One of the major initiatives across all services and organizations within the U.S. military has been a push toward open systems and architectures. Ultimately, by embracing open standards across future and legacy military platforms and weapons systems, the military is looking to make it easier and cheaper to upgrade and add new, cutting-edge capabilities to these systems. They’re also hoping that open systems can decrease the reliance on OEMs for system maintenance and upgrades, increasing competition and decreasing the lifetime cost of systems for the military.
Since the directive to embrace open systems, industry partners have worked tirelessly to meet this new open-architecture requirement. Now, approximately a half-decade later, their efforts are beginning to bear fruit, and military and industry leaders are increasingly coming together to discuss their progress and demonstrate a new generation of open solutions and capabilities.
After two years of collaborating remotely, the open standards community was able to gather at the TSOA-ID Technical Interchange Meeting and Expo, which featured a number of presentations from military decision-makers and thought leaders. It also showcased a number of exciting open architecture demonstrations from industry partners that are making incredible headway towards introducing a new generation of open systems for the military.
We recently had the opportunity to sit down with Sally Bixby, the chair of The Open Group FACE Enterprise Architecture Standing Committee and organizer of the TSOA-ID event, to learn more about why open standards are so important to today’s military, and what exciting things were demonstrated during the event.
The Modern Battlespace (TMB): In late March, you helped organize the first in-person TSOA-ID Technical Interchange Meeting and Expo in quite a while. Can you tell our readers a bit about this event? Who attended and what topics were covered?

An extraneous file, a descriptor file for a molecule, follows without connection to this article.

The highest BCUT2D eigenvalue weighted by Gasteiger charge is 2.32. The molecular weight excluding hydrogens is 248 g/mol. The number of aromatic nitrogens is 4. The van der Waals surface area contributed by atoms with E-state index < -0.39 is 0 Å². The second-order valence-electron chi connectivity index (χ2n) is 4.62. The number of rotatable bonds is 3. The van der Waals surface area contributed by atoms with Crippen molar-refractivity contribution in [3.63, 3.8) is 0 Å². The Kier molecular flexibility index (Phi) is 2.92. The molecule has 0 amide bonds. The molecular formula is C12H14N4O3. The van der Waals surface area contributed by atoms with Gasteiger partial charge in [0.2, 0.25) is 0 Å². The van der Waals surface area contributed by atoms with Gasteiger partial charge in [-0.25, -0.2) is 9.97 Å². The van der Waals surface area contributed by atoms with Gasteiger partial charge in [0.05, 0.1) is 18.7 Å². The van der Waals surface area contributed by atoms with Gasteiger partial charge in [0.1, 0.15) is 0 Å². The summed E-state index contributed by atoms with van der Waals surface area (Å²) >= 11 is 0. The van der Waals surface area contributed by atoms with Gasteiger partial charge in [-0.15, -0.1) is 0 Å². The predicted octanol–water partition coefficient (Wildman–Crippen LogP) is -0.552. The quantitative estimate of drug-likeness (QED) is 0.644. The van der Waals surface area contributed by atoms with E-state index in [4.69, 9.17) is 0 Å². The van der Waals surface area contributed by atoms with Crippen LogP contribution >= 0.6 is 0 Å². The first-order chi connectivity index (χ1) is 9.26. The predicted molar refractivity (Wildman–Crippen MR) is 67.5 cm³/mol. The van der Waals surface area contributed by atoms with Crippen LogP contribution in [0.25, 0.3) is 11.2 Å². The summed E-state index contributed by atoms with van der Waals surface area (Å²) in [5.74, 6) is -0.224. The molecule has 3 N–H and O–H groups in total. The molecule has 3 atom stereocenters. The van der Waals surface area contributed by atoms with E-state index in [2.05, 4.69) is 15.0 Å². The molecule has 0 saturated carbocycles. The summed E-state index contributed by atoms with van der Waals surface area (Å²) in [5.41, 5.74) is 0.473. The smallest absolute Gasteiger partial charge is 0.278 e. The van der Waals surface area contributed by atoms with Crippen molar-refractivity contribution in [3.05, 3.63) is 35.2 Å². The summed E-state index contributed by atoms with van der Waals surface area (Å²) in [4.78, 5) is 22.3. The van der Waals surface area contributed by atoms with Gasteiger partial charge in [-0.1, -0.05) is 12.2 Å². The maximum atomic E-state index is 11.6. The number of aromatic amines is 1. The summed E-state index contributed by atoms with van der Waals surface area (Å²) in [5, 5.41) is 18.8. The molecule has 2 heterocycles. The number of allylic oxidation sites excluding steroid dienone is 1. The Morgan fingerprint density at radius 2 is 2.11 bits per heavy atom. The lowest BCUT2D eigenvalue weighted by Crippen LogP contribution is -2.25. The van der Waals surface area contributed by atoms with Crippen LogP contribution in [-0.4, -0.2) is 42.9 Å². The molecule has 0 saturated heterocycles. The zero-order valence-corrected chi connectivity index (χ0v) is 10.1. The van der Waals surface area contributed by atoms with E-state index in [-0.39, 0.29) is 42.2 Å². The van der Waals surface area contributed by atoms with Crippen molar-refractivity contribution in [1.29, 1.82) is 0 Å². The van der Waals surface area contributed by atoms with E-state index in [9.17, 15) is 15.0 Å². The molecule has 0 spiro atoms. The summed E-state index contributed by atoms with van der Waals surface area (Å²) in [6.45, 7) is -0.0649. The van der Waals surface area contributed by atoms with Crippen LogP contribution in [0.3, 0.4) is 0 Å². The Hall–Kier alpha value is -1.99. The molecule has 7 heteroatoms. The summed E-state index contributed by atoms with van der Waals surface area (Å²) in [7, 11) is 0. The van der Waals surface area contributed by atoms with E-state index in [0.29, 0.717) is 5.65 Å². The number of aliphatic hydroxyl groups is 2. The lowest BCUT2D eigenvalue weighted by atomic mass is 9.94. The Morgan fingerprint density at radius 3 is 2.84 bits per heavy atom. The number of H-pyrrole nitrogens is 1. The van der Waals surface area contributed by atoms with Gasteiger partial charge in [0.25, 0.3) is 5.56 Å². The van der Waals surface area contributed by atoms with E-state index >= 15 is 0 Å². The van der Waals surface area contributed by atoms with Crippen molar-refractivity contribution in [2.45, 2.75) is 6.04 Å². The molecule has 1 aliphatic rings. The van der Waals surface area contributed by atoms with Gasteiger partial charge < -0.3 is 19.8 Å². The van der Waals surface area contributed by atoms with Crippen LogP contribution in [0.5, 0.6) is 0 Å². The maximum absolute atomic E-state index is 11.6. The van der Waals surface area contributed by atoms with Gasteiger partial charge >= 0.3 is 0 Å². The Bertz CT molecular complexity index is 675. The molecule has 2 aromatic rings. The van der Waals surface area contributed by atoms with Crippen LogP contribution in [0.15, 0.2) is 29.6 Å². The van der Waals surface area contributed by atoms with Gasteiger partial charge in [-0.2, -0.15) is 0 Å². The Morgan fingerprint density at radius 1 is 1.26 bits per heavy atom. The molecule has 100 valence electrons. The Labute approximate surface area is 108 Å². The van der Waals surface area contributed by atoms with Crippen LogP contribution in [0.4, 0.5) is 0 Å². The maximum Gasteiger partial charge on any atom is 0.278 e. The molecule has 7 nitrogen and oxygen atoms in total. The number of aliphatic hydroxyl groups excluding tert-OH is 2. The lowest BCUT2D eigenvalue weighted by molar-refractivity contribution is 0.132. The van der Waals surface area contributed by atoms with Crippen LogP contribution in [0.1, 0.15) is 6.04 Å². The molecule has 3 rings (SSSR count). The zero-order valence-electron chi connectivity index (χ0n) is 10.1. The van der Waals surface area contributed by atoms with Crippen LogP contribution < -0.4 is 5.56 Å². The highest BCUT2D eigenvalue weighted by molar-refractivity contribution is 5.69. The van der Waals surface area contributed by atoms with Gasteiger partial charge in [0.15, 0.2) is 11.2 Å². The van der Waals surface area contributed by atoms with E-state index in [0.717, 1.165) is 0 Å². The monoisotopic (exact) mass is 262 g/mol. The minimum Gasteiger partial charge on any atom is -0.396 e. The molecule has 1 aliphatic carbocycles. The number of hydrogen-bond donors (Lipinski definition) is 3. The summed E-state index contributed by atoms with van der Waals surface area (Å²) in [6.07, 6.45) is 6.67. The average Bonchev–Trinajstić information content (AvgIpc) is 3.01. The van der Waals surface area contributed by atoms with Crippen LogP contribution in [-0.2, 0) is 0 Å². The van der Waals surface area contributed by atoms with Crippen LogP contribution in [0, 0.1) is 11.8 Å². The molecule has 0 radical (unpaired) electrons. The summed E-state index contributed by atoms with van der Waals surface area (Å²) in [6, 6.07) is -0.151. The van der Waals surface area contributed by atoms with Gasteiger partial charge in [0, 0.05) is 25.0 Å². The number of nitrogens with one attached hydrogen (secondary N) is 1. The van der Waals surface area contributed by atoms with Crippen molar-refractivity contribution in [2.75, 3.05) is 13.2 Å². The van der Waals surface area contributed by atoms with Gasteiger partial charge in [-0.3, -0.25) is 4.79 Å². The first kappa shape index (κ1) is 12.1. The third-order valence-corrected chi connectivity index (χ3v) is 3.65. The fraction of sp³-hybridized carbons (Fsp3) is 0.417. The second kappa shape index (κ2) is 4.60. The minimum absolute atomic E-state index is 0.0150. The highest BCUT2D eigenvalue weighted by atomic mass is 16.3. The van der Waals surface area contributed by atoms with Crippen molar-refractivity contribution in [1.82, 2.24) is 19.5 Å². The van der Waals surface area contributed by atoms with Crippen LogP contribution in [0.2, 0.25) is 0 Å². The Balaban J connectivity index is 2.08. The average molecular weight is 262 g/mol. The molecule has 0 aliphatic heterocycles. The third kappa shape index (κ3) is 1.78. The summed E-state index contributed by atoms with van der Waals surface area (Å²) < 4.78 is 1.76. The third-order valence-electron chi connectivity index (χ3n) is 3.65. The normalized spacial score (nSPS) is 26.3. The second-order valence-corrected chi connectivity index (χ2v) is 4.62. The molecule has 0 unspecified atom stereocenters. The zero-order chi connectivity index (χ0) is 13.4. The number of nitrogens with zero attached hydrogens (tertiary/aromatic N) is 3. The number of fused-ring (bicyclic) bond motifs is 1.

Sally Bixby: TSOA-ID 2022, the Tri-Service Open Architecture Interoperability Demonstration TIM and Expo, was a focused, single-day technical gathering for the growing open-architecture-market ecosystem.
There were nearly 600 registrants from government, industry, and academia. The theme, “Open Standards – Bringing It All Together,” was apparent throughout with the Office of the Undersecretary of Defense (OUSD) leadership delivering talks on the importance of MOSA efforts from the perspective of senior Pentagon officials.
TMB: There has been a massive push in the military to embrace open systems and open architectures. What is the driving force behind this? Why is the military so adamant about embracing open systems?
Sally Bixby: Brigadier General Rob Barrie, the U.S. Army Program Executive Officer for Aviation, went straight to the heart of it in his keynote at TSOA-ID 2022. During his speech, General Barrie explained that our military is at a unique inflection point, with a mandate for rapid capabilities to pace threat evolution.
We must accelerate program execution at the speed of technology and face the tough challenge of critical modernization in a fiscally constrained environment. That challenge can be resolved through continued joint collaboration efforts with representative commands from branches of the U.S. Armed Services and industry.
“From my viewpoint, one aspect to more rapidly advance open systems would be a knowledge transfer for program managers to witness the most recent advancements.” – Sally Bixby
What we do know is that open systems are of tremendous value and benefit on both sides of development and implementation. With the National Defense Authorization Acts FY2017 and FY2021, and the flow down of MOSA Policy and Guidance in the services, it’s vital that the military and its industry partners continue to intentionally plan and address all the defined principles of MOSA.
It’s essential to the collective path forward for success and longevity, and for enabling continuous integration and delivery of new system capabilities.